about the author’s artistry; he simply wishes that the story could have a happy ending.
In 1966 Jørn Utzon was forced to quit as architect of the Sydney Opera House before it was complete. Next week, the first new interiors he and his son have designed will be revealed. Louis Jebb reports 07 September 2004...
17 Jun 2007
New Frocks for Old – Cardiff Singer of the World, 2007
Back in the early 1980’s two good ideas came to fruition: the much-needed new concert hall for Cardiff, capital city of Wales, and plans to hold within it the first “Singer of the World” competition.
When one looks back at early videos of the first competition in 1983 and compares
with today’s slick production several things become evident. In 2007 there is a far larger
geographical spread of contestants and there is now remarkable vocal quality-in-depth. On a
more frivolous front, and perhaps indicative of current obsessions with image in the world of
opera, the frocks on display have also become extremely sexy and chic compared to their
distinctly dowdy predecessors. The men’s tailoring has changed rather less, it must be said,
although it is obvious that they, too, are now more aware of their presentation on stage – one
Finalist this year, countertenor David DQ Lee, looking particularly stylish.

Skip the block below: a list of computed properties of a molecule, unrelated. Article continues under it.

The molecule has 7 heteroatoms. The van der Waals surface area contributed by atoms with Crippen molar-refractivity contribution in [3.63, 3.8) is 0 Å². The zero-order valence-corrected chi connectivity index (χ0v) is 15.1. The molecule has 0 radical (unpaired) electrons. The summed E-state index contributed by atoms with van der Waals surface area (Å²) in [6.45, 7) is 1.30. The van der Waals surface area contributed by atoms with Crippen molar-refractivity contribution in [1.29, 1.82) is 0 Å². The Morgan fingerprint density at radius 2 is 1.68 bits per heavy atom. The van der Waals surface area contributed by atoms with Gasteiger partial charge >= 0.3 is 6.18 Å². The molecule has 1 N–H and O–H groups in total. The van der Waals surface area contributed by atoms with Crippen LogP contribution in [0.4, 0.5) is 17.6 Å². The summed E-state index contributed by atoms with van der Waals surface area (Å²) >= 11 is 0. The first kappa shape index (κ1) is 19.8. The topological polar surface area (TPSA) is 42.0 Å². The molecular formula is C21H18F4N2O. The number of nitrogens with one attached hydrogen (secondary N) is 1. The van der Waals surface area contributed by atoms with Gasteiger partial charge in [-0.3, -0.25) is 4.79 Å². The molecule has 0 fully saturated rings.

Since that first competition (which, incidentally, Karita Mattila won) there have been many
exciting, memorable performances and vocal trials of strength. Who can forget the 1989 “battle
of the baritones” between Bryn Terrell and Dmitri Hvorostovsky? This bi-annual contest has
grown steadily in size and stature over the years, and it is now regarded as one of the premier
singing competitions in the world. Certainly recent Winners and Finalists of both the Main Prize
and the Lieder Prize read like a contemporary hall of fame: Nicole Cabell, Ailish Tynan, Katarina
Karnéus, Lisa Gasteen, Marius Brenciu, Christopher Maltman and Andrew Kennedy, to name
just a few.
This year’s competition will have been hard-fought and exhausting for both juries and
contestants – over 1000 people applied to take part, 677 from 64 countries took part in auditions
held in 44 locations around the globe, and the final 25 singers who have survived the selection
process so far arrived in Cardiff this week. Although the two Prizes are valuable in monetary
terms - £15,000 and £5,000 for Singer of the World and the Rosenblatt Recital Song Prize
respectively with £2,500 for each of this year’s other four finalists – it is the world media
exposure that is often the key to future success for these young performers. Cardiff is a shop
window, par excellence.
One very famous face who is there to welcome them is the competition’s Patron, Dame Joan
Sutherland who said “the competition is always a wonderful experience for not only the St.
David’s Hall audience and multimedia audiences across the world, but is also a delight for every
competitor taking part.” Today, Cardiff Singer of the World is very much a global
entertainment, with a TV, radio and online audience of eight million able to watch, listen and
download information on the wealth of young vocal talent on display, not forgetting, of course,
The competition is now under way with the two Finals being decided on Friday and Sunday
nights. Details of timings, tickets, master classes and contestants are available online at
Sue Loder © 2007